Sunday, February 22, 2009


Ornette Coleman's 1960 masterpiece "Free Jazz" is a startlingly innovative jazz album. It features two jazz quartets playing at the same time, improvising, and playing off of each other. The album consists of one song, clocking in at around forty minutes. On first listen, it is highly chaotic, but on repeated listenings it is frighteningly beautiful. Out of the chaos comes a beautiful, natural order as you listen to the instruments playing off of each other, and the solos are incredible. There is an organic sense of melody that holds everything together. You hear something different every time you listen to it. In a way, "Free Jazz" reminds me of the action painting and abstract expressionism of the work of Jackson Pollack. In fact, one of his paintings are featured on the cover. Highly recommended, for the adventurous music listener only.

I'm a huge fan of Ornette Coleman's work. All of his albums are beautiful and challenging. His music is harmolodic, a phrase he coined himself. It goes against traditional scales and key signatures. You play what you feel and hear, and out of the chaos comes order. A modern day example of this would be the adventurous, difficult to replicate guitar playing of Greg Ginn from Black Flag.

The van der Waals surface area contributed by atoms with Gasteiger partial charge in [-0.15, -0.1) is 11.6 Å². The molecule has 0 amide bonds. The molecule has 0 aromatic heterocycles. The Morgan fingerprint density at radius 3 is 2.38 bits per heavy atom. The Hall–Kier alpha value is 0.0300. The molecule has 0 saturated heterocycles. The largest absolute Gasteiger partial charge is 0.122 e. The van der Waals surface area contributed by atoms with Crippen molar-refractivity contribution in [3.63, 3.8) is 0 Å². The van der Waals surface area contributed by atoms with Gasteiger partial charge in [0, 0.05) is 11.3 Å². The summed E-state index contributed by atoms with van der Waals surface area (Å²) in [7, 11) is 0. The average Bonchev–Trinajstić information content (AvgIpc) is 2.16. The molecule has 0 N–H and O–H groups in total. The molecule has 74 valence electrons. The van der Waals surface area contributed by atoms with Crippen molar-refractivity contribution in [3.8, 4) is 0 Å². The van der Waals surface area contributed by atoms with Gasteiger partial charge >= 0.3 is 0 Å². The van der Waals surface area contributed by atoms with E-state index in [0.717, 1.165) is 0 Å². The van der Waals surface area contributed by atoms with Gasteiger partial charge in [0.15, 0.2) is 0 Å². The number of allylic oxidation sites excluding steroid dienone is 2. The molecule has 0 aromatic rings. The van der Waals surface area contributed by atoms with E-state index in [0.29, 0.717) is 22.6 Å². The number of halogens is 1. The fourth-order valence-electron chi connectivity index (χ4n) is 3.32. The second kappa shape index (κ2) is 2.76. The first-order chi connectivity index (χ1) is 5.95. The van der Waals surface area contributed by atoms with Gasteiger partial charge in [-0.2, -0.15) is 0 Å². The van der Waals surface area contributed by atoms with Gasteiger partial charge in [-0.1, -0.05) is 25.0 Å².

Here is a ten minute excerpt from "Free Jazz". Enjoy.


David Abstract said...

Enjoyed it very much.
I find listening to free jazz a odd experience because I haven't much of an ear for instrumental music pieces - I need words to hook tunes onto.
I can get along all right with most classical or jazz "da-da-da-ing" it but with improvised music that's not very easy; this means now I've finished listening I have a "feeling" of jazz, rather than a "memory" of jazz - very strange.

David Abstract said...

btw Steve where does the picture in your title bar come from? I've often wondered...

Steve Smith said...

It's an image from the movie "Spiderbaby".